Kerala’s own attire set- mundu, saree and dhoti are now getting ‘modernized’ with different brands coming into the scene. But it is a fact that the perfect handlooms of the place are still close to the heart of people. Such a village in Thiruvilwamala of Thrissur district is Kuthampully. Around 50 km from Thrissur town, we can still hear the rhythmic musical sound of the working of the throw- shuttle pit looms. Though most of these people have adapted to the changes of time, there are around 300 families still following the old- school technique of handloom.
It is believed that the Cochin Royal Family brought these people from modern-day Karnataka to weave clothes for the family. Most of them are from the Devanga Community. Though they reside in Kerala now, they still follow their own traditions and festivals as a part of their culture; and so Onam for them is their peak season of business than a well-celebrated festival. Some of them work even on the day of Thiruvonam.
As they receive bulk orders and other orders from shops and people, they start the preparation 3-4 months before Onam. The textiles contact them for Onam special clothes well in advance and individuals and organizations start approaching them at least before a month. According to S. Surjith, the proprietor of ‘Saravana Neythukada’, the 95% orders which they receive are for those which are produced by machine.
According to those who still use the traditional handloom machine, power looms considerably reduce the quality of the product. The perfect thread and golden design being the distinguishing factors of Kuthampully’s traditionally weaved products changes when the handloom turn to power looms. The perfection in design and alignment of the woven figures and patterns in a handloom woven saree or dhoti cannot be achieved by a power loom.
Also, the thread they use for handloom is so soft that it may break during the process and there should be a man helping the weaver in fixing the problem. This fine thread cannot be used in a power loom which works multiple times faster than handloom. Also, before being fed into a machine, the thread is starched if it is for the handloom. This is not possible if it is in the power loom. In short, the genuine unique pattern of each handloom saree or dhoti or any other product is not achievable in a power loom.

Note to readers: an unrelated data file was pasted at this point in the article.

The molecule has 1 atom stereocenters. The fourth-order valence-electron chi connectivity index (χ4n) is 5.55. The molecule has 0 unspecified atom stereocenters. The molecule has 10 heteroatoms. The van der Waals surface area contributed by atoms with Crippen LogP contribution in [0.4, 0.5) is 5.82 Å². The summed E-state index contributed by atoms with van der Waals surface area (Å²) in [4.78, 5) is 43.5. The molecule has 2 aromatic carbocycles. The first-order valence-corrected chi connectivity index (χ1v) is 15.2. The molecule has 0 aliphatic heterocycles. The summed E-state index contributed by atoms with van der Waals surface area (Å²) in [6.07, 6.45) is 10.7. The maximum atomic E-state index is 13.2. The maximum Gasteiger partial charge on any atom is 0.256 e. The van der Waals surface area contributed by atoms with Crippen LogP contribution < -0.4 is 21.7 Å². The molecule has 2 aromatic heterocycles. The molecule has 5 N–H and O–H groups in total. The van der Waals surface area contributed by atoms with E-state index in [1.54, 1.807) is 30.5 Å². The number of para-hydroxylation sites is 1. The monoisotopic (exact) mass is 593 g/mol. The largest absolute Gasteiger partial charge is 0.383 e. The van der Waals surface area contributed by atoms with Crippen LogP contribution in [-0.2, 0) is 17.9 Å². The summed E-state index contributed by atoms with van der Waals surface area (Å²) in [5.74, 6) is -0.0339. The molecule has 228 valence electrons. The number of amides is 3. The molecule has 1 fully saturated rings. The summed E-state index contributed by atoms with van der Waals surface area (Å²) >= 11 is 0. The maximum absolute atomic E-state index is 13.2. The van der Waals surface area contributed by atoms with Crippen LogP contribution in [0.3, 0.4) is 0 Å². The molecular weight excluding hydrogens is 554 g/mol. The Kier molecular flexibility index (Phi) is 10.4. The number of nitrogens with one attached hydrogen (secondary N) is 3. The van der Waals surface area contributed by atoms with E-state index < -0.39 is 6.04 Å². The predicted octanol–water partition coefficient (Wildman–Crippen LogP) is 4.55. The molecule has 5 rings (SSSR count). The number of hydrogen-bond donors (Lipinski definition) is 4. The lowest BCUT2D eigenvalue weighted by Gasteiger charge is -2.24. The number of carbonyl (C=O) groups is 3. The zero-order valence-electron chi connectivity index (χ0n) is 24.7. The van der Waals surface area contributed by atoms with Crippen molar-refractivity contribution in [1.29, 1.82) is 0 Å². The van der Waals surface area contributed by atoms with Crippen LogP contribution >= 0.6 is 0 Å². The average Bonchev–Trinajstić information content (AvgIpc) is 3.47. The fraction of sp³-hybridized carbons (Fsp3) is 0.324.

According to the older generation, the durability of the product also changes when it is power loom. When a handloom product can be used for more than 6 years, the maximum lifespan of a power loom product is 3 years. But as the price of a product from the power loom is lower than that from handloom, this is conveniently forgotten by customers.
The designs of Kuthampully products are also changing considerably. They are trying to adapt to the changing fashion and trend. They also accept bulk orders from outside. The extra pieces woven during these bulk orders are kept for sale as they cannot afford to leave a single piece unused as this is not a longer run business.
For a Kuthampully loom to work, the whole family should dedicate their entire time for this; it affects the education of children there. This may earn them somewhere around Rs 30,000 a month, according to Surjith. Hence the advantage of this being a family business employing the whole family was that the family would have enough money to lead a happy and comfortable life. But as youngsters there opt to study and prefer other jobs, this being a family business is negatively affected. Now what is happening in Kuthampully is that there are shops which employ the skilled older generation, pay them a salary and sell products through the shop. This will only leave the weaver with a salary just enough for meeting his bare minimum needs. This happens because the money which is given as salary gets split to feed different families and not members of the same family.
In 2019, though Onam is around the corner, they were affected by the heavy rains which lashed the whole Kerala this year. Things are getting better and they are now moving swiftly towards the peak of their dealings.
Now, the Kuthampully also have their cooperative society through which the member families sell their products. But the fact that this traditional art of the place is failing to attract youngsters into the field still stays strong. There were almost 2000 families working in handlooms in the village, but a decade has brought this down to somewhere around 300. The support from the government is also not able to work as a pull factor for the increased interest of the younger generation to turn into this profession transferred from one generation to another.
But these people still know the attraction of the whole world towards their products and so are continuing the weaving of Kuthampully saree, set-mundu and dhoti. Though the traditional attire is still their forte, they are now adding items to their product list to include other commonly used items like doormat, towels and even dhotis and shirts for infants and children. This willingness to adapt to changing time is what lets the culture to overcome the test of time. Many houses in Kuthampully still spend their entire day working on looms- be it handloom or power loom. There are visitors every day to buy their genuine traditional clothes.